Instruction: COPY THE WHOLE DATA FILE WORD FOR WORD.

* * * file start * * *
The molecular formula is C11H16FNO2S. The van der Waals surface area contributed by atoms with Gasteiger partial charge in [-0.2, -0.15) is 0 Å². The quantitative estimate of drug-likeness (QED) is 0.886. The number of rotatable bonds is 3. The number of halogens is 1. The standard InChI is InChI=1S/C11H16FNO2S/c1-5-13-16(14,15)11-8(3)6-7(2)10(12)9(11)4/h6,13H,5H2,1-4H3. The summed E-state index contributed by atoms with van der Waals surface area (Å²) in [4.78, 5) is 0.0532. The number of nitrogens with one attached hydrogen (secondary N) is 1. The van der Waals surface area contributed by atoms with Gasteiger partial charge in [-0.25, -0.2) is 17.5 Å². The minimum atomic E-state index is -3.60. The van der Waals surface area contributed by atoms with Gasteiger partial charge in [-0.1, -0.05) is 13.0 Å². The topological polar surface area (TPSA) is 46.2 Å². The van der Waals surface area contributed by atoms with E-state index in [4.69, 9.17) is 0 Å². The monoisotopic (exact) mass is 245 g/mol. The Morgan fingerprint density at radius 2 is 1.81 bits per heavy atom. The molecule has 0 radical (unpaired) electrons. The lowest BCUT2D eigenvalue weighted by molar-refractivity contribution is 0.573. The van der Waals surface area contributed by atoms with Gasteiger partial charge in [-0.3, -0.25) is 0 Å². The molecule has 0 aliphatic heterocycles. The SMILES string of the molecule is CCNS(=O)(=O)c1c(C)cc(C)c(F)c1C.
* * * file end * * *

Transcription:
The molecular formula is C11H16FNO2S. The van der Waals surface area contributed by atoms with Gasteiger partial charge in [-0.2, -0.15) is 0 Å². The quantitative estimate of drug-likeness (QED) is 0.886. The number of rotatable bonds is 3. The number of halogens is 1. The standard InChI is InChI=1S/C11H16FNO2S/c1-5-13-16(14,15)11-8(3)6-7(2)10(12)9(11)4/h6,13H,5H2,1-4H3. The summed E-state index contributed by atoms with van der Waals surface area (Å²) in [4.78, 5) is 0.0532. The number of nitrogens with one attached hydrogen (secondary N) is 1. The van der Waals surface area contributed by atoms with Gasteiger partial charge in [-0.25, -0.2) is 17.5 Å². The minimum atomic E-state index is -3.60. The van der Waals surface area contributed by atoms with Gasteiger partial charge in [-0.1, -0.05) is 13.0 Å². The topological polar surface area (TPSA) is 46.2 Å². The van der Waals surface area contributed by atoms with E-state index in [4.69, 9.17) is 0 Å². The monoisotopic (exact) mass is 245 g/mol. The Morgan fingerprint density at radius 2 is 1.81 bits per heavy atom. The molecule has 0 radical (unpaired) electrons. The lowest BCUT2D eigenvalue weighted by molar-refractivity contribution is 0.573. The van der Waals surface area contributed by atoms with Gasteiger partial charge in [-0.3, -0.25) is 0 Å². The molecule has 0 aliphatic heterocycles. The SMILES string of the molecule is CCNS(=O)(=O)c1c(C)cc(C)c(F)c1C.